Memory of Peter Ortale . . .
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Peter Ortale, a product of Penn
Charter, died 9/11/01 in the World Trade Center
disaster. Ted wrote this story in May 1982, when Pete was a budding lacrosse star.
Go to bottom of file for update on scholarship in Pete's name.
Until he started drawing nibbles from an assortment of high schools
football and scholastic talents, Pete Ortale had never heard of Penn Charter.
And, until he entered Penn Charter, Ortale had never heard of lacrosse.
Of course, if somebody conducted person-in-the-street interviews at Bridge
and Pratt streets, a major intersection in the Frankford section, where Pete
Ortale lives, a mention of Penn Charter and lacrosse would draw little more
than blank stares.
Yes, blue-collar types, there is a Penn Charter, located in West
Germantown. And its lacrosse team, which yesterday thumped visiting
Unionville, 9-0, in the quarter-final round, is the No. 1 seed in the "state"
"State" must be qualified because no team from Western Pennsylvania is
involved in the playoffs and very few schools compete in the sport. " Only 40
to 50," says Coach Joe Perrott of Penn Charter, even play lacrosse in Eastern
But the level of play is surprisingly high. This year, for instance, Penn
Charter owns victories over teams from lacrosse-rich Long Island and
Ortale, a junior midfielder, is the Quakers' top player. Counting
yesterday's game, he has 24 goals and a team-high 23 assists. Other leaders
are Chris Roak (goals); Adam Wall (gaining possession of balls on the ground);
Dave Fass (winning 80 percent of faceoffs); defender Jim Walker (routinely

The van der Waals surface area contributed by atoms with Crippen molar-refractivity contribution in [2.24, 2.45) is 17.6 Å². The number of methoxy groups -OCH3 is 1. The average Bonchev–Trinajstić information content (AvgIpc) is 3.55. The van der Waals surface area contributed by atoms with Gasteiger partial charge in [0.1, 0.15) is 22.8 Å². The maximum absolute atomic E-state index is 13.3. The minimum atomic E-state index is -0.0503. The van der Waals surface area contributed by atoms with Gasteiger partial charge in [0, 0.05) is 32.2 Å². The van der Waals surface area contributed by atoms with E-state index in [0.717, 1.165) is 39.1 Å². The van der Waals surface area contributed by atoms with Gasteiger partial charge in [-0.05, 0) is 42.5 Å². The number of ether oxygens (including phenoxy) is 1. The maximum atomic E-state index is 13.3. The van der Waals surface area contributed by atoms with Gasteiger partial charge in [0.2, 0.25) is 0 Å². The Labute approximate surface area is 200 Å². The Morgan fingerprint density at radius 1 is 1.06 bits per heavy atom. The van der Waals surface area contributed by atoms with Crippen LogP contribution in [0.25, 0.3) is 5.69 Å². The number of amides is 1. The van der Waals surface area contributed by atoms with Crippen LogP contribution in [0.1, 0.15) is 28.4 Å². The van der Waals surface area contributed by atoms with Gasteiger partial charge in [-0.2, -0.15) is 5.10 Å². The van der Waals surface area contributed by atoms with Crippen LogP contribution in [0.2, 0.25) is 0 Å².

blankets top scorers), and goalie Joe Donnelly (stops more than 80 percent of
"I'M NOT A very good baseball player," Ortale said, laughing. "That's the
main reason I'm playing lacrosse.
"I played four years of second base for the Frankford Boys Club. I wasn't
what you would call terrible, but I didn't do well mainly because I was bored.
There wasn't enough action in baseball."
When Pete arrived at Penn Charter, he was turned onto lacrosse by the likes
of Roak, Wall and Donnelly. Also, fellow Frankford product Terry Dowling, who
went on to play football at Penn, was completing an outstanding lacrosse
career with the Quakers.
"I watched some games," Ortale said. "Before long, I was telling myself,
'This sport's great. It has everything.' Like folks say, it is the
fastest sport on two feet."
But don't get us wrong. It's not unusual for players to leave their feet.
From time to time, lacrosse can be every bit as brutal as hockey, which it
resembles in many ways.
"I often find myself wanting to argue with guys on the other teams,
especially when they get dirty," Ortale said. "Guys are constantly hacking
away. But like our assistant, Mr. (Chris) Teare, always tells us, 'Let your
stick do your talking.'
"You can develop great respect for the opposing players, though. Take a
player like (Episcopal's) Chris Flynn. We compete against each other non-
Though lacrosse is basically a well-kept secret in terms of media
coverage, it has been part of the Penn Charter sports scene for 15 years and
several players have advanced to big-time college lacrosse.
"IT'S GROWING in acceptance," Ortale said. "There's a lacrosse magazine
and it has capsule info on all the college and high school teams in
Pennsylvania prior to the season.